Kenneth Brummel: We know the Statue of Liberty was personally significant to Warhol, as Ellis Island, New York, was his mother’s port of entry into the United States in 1921. Warhol’s relationship with the United States and its notion of freedom—personified by the Statue of Liberty—was always complicated. As the son of working-class immigrants, the promise of the American dream was available to Warhol but also something that seemed out of reach to people of his background. Here, Warhol wryly comments on the status of freedom in the United States by superimposing military camouflage on this symbol of Western democracy. It is important to remember that Warhol made this work in 1986, at the height of the Cold War when relations between the United States and Communist countries such as the former Soviet Union were strained. Implying that democracy is a product of military might, Warhol also links the American notion of freedom to consumer culture by including the logo of the French biscuit company Fabis in the lower left-hand corner of the composition. While the inclusion of the French biscuit company’s logo refers to the fact that 1986 marked the 100th anniversary of the French government’s dedication of the statue to the United States, Warhol seems to be equating the universal icon of freedom with an icon one would find on a supermarket shelf. Everything in America, including freedom, is available to those who can afford it. Do you agree with Warhol’s interpretation of America? When you think of the Statue of Liberty, what comes to mind? Please feel free to scan the QR code on the label and participate in our online debate.
Fiontán Moran: At the end of his life, Warhol took more and more photographs and had his assistants stitch them together. In these works, Warhol’s stitched photographs depict male nudes who came to the Factory and posed for Warhol. The stitched portraits point to Warhol’s interest in desire, his interest in photography, and his interest in gay subject matter. These images are striking for their sensuality.
Lucinda Childs: This is the terrible period of AIDS, and somehow Andy moved in on that territory, not necessarily to expose anything about that, but that was just that moment when this was happening. I felt it was important that someone like Andy would come out with these images at this time. They are revealing and they’re beautiful, but it is this incredibly dangerous time when even our government turned against the artist. It was so late, it was ’87—that’s the year he died, oddly enough. In the meantime, we were suffering with this terrible crisis in New York which was, of course, all over the world, with the AIDS crisis. So, I think of it very much in those terms—of his need or possible thought about how to connect with this whole generation and this whole movement.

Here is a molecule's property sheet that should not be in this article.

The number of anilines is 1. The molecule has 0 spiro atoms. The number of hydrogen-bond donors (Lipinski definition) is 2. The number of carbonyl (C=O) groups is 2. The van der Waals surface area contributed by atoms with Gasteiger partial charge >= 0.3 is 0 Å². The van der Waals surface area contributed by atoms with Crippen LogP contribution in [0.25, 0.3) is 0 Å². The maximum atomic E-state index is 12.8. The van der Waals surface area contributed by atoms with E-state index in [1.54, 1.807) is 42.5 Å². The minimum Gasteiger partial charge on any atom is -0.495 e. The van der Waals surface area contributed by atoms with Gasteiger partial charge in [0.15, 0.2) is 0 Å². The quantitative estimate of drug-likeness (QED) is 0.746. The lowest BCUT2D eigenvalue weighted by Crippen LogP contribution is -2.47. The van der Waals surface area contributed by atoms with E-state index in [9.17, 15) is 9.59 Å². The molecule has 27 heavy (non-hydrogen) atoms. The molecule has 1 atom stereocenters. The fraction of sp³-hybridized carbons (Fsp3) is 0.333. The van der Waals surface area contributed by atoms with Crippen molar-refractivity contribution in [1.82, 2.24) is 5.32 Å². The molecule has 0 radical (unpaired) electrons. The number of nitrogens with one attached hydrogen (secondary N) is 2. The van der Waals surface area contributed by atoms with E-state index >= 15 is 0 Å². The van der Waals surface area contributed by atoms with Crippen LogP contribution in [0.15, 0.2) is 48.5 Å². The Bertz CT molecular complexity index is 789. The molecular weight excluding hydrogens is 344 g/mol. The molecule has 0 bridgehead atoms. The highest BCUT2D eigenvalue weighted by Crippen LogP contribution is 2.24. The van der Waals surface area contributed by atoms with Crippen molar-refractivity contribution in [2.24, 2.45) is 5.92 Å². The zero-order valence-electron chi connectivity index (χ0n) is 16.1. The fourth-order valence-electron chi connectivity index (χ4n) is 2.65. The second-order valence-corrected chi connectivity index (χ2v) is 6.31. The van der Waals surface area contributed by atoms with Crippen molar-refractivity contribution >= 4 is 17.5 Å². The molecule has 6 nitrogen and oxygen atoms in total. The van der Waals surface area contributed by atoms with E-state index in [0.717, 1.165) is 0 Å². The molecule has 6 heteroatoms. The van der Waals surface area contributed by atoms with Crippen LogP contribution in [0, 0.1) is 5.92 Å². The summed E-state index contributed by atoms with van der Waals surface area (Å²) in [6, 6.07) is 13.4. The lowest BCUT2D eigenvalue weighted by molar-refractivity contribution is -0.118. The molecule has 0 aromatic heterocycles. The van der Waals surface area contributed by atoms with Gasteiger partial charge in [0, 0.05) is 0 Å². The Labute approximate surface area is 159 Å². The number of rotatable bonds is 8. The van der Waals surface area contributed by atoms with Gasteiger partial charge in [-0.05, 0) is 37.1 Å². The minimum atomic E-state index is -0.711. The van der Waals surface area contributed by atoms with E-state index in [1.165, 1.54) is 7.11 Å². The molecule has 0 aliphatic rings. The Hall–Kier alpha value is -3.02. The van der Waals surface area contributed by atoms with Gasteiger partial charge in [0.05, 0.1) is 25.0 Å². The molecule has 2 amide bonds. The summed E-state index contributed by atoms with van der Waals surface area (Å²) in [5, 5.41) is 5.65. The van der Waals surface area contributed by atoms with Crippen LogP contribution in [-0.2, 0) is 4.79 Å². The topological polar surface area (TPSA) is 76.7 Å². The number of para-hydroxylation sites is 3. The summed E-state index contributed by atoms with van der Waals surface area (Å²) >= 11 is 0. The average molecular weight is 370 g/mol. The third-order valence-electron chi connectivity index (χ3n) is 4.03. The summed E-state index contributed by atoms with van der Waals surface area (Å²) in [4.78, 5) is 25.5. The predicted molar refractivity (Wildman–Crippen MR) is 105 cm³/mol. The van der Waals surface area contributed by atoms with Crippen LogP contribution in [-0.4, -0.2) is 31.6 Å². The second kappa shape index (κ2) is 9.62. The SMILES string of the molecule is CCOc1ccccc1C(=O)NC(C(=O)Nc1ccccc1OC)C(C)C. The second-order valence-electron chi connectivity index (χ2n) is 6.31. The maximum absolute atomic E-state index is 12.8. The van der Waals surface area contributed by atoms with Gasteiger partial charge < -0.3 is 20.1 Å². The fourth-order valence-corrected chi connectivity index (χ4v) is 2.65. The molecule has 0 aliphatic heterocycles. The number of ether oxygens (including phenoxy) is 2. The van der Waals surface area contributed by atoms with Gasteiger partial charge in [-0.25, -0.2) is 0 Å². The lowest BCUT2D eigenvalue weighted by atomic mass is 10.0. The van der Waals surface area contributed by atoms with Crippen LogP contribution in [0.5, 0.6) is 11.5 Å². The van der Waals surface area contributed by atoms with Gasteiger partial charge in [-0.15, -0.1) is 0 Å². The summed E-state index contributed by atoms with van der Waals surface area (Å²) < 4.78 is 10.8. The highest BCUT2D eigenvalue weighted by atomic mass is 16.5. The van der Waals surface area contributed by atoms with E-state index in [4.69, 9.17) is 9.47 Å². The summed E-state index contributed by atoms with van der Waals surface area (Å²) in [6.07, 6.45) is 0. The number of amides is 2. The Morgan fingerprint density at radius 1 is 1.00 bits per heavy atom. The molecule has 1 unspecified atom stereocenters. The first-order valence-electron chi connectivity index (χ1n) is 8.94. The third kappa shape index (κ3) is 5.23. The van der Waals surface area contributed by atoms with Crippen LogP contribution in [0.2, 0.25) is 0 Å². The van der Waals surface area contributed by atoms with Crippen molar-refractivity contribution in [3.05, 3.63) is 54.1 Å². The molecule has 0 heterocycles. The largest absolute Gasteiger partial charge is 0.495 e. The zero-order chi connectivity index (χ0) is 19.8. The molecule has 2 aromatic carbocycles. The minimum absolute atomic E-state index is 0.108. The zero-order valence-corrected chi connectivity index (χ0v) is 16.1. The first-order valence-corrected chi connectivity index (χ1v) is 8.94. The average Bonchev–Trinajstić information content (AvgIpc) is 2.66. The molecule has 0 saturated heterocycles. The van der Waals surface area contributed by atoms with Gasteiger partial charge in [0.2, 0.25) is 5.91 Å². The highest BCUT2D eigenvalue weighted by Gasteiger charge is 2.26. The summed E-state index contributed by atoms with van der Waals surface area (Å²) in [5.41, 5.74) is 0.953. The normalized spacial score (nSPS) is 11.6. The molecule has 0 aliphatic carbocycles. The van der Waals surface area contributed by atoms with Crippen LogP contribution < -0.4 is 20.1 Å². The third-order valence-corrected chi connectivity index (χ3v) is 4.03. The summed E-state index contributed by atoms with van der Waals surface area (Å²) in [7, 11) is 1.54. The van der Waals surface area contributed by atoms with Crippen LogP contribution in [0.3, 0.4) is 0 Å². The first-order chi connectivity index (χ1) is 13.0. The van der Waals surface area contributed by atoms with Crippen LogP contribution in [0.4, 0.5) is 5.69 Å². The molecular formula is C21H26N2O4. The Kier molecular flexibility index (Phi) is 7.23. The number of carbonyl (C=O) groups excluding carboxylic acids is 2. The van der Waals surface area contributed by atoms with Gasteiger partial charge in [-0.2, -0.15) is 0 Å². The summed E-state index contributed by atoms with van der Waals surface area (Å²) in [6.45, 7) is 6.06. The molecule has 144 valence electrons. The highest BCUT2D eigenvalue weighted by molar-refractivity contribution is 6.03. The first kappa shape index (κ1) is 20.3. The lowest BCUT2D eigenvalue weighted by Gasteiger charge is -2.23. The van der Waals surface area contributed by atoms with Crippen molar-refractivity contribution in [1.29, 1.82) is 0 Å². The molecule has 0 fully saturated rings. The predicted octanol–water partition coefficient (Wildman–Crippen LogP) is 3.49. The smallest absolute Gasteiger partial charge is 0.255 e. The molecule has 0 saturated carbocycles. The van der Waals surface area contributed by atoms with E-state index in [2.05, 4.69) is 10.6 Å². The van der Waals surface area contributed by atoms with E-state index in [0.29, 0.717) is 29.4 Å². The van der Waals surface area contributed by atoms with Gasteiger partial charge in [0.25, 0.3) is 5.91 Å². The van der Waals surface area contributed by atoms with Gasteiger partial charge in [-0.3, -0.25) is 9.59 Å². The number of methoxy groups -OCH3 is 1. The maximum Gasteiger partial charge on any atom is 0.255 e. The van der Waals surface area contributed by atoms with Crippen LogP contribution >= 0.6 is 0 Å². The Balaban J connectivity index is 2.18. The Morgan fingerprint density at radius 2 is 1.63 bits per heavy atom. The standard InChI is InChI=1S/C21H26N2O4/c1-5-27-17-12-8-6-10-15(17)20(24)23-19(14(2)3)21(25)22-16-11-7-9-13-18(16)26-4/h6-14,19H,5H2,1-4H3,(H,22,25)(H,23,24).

Kenneth Brummel: In this gallery, you will encounter examples of Warhol’s commissioned celebrity portraits. Included are representations of Robert Mapplethorpe, the controversial New York photographer; Debbie Harry, a denizen of Warhol’s Factory; Dolly Parton, the celebrated country music singer; and Mick Jagger, the famous rock star. Also hung in this gallery are four portraits of Karen Kain, ballerina and star of the Canadian Stage. One would think Warhol’s approach to depicting these celebrities would vary, as each of his sitters had distinct personalities and made very unique contributions to the arts and entertainment industries. Instead, Warhol chose to make all these portraits on a standardized square format of 40 inches by 40 inches. He also cropped all these portraits just above or below the sitters’ shoulders, directing attention to three main features of their faces—their hair, lips and eyes—through the use of colour and half-tone contracts. Although each of the sitters appears different—indeed, they all have different faces and hairstyles—Warhol’s formulaic approach to portraiture makes them all appear strangely similar. Celebrity being an industry takes uniqueness and makes it into a carefully packaged product to be branded, marketed, and consumed. Warhol was aware of this paradox, which he registers in this series of portraits.
Fiontán Moran: Although Warhol created self-portraits throughout his career, he was very often preoccupied with the performance of his own image. The 1986 series of so-called Fright Wig Self-Portraits was actually a commission by a gallerist in London. We wanted to end the exhibition with this late self-portrait as a mirror of the self-portrait that you saw in the first room. In contrast to that work, Warhol’s head floats in a big expanse of black paint and he looks directly at the viewer, almost looking out into an abyss.
Bob Colacello: I know that Andy was factually… biographically, Andy was an outsider. As his brother said, they were the misfits, they were Ruthenian and no one knew what that was. I remember one year we were having his birthday party, and we were all dancing, and Andy’s standing at the edge… so, I went over and said, “Come on, Andy, you should dance.” “Oh, I don’t know how to dance, Bob,” and “Gee, you kids are having so much fun…." He would say these things so wistfully. I mean, even there with his “own kids,” as he called us, with his family in a way, instead of being the centre as you would think, he was the outsider on the edge.
Lucinda Childs: I think that it’s an image that he made of himself of how he’s perceived., This is what he's come to be perceived as being. It has a polish to it as if it could be David Bowie… it’s not Andy really, but it is Andy. It’s not Andy the person, it’s Andy as an icon.